13. Ray Hyde Avatar
    Ray Hyde

    A teacher who drives 5 miles a day in Farmville will pay just as much as a person who commutes 100 miles a day on congested commuter roads.

    Then the money.. will be spent on the commuter roads so we have the teacher in Farmville… paying for commuter roads in NoVa.

    Have I got this wrong?


    It is too general a comment to make or support, let alone comment on. But, if you want to continue the generalization, then that guy coomuting a hundred miles probably live in a McMansion and makes a lot more money than the teacher.

    Consequently he pays more taxes, of all kinds: income taxes, real estate taxes, sales taxes. More of the taxes he pays go downstate and don’t come back than the other way around, which is one reason his commuter road is crowded.

    He is not only paying more than the teacher but he is getting less of his money’s worth. If it were to happen that his money stayed home, then sure enough, the Farmville teacher would have to pay more, but not to support the commuter, but to make up for what he had been paying on her behalf, lo these many years.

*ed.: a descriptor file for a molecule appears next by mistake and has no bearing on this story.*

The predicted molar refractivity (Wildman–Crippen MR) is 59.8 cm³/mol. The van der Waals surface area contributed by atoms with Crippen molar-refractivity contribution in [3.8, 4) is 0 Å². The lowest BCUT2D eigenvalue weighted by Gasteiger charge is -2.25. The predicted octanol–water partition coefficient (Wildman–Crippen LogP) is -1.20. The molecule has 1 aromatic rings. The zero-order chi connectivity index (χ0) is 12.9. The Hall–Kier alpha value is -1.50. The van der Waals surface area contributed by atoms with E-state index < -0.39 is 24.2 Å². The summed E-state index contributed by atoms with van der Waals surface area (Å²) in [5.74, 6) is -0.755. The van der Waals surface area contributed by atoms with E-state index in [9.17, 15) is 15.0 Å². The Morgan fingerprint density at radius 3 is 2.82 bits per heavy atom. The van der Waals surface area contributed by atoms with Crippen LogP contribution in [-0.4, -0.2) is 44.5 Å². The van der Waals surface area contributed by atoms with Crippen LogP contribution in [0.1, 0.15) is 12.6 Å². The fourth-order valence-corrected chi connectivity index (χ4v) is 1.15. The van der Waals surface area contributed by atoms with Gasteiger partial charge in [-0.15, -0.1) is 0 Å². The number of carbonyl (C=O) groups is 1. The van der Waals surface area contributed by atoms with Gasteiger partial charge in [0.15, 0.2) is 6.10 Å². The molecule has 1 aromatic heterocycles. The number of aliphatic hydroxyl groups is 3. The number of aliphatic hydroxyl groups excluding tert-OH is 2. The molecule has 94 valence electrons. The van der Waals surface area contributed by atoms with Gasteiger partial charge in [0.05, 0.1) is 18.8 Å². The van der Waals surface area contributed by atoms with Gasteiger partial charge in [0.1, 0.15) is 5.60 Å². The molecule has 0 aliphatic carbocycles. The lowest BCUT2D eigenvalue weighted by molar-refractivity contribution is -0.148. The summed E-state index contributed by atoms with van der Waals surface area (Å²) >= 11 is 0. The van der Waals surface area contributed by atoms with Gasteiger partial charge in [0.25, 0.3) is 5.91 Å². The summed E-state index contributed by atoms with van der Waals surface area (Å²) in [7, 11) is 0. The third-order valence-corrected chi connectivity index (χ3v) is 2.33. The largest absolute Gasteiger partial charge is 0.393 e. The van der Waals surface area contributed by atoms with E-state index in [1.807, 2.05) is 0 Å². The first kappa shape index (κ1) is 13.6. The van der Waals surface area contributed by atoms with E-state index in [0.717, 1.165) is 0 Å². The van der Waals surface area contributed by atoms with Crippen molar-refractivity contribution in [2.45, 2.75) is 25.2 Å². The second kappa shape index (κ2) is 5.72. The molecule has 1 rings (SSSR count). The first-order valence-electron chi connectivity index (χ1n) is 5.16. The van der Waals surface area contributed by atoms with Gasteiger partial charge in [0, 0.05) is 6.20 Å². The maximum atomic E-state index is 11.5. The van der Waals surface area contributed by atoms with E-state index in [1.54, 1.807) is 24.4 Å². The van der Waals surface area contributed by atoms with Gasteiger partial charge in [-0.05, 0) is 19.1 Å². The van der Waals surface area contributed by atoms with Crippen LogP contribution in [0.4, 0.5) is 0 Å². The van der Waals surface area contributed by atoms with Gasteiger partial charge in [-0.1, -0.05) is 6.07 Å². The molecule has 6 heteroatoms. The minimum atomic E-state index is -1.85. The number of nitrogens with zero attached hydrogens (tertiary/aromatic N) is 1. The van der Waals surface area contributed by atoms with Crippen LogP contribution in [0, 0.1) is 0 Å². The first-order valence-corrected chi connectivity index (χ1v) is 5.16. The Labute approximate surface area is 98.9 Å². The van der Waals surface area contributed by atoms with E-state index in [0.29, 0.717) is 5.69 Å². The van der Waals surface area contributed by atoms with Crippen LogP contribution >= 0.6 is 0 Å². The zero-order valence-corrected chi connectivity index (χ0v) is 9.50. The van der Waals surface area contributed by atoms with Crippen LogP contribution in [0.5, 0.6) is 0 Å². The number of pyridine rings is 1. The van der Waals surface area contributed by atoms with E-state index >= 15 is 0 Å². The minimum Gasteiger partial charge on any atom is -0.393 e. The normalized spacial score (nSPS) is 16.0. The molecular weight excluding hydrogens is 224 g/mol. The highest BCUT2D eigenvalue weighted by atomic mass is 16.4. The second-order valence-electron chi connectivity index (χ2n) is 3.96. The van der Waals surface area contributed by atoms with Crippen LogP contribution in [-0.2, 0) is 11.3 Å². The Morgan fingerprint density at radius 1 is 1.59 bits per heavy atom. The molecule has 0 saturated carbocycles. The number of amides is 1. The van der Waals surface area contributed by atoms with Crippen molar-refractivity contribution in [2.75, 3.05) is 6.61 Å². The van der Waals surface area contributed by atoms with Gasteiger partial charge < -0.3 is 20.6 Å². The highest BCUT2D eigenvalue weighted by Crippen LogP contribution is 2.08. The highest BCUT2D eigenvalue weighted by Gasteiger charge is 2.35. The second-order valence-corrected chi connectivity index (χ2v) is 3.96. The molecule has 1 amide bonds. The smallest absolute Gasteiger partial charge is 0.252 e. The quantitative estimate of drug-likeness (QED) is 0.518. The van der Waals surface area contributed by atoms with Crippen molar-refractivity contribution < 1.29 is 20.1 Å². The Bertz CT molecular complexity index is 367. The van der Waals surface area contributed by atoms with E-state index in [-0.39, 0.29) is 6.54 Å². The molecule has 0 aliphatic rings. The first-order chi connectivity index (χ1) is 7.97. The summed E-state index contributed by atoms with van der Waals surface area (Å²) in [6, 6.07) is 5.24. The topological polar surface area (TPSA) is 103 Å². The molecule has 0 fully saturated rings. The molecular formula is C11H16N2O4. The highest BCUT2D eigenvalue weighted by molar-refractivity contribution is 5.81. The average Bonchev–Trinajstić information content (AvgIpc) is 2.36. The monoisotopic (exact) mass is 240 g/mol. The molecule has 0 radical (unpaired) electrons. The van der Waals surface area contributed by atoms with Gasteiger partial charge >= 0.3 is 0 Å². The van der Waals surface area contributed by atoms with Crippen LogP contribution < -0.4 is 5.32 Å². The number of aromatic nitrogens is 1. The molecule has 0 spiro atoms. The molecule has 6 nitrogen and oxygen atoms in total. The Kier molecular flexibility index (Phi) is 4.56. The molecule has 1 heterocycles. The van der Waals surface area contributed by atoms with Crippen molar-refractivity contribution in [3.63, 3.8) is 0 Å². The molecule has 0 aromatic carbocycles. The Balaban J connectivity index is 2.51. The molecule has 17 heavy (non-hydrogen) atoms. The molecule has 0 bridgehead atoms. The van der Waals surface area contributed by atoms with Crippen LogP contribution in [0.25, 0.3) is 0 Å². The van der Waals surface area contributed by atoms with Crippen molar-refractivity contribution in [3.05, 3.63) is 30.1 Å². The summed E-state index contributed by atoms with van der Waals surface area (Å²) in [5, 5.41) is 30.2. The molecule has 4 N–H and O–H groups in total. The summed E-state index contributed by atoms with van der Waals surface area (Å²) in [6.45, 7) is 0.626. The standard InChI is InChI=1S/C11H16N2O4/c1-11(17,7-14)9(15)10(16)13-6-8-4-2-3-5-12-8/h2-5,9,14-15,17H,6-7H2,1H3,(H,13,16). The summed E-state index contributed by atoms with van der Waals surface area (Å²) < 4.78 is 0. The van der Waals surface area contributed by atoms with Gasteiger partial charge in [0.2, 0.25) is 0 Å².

He turns his cars over more often and pays tax on those. The old cars go to the auction and then to a dealer in Farmville, providing a steady supply of affordable cars. (Remember the analogy when we talk about affordable housing.)

    If he has any money left over, he may very well invest it in Virginia triple tax free bonds, which are used to buy things like schools in Farmville.

    Instead of rectifying the situation, which would mean that downstate WOULD have to pay more (but more of their own expenses, not NOVA’s) our commuter friend is asked to continue to send money downstate AND pay more for his own local roads.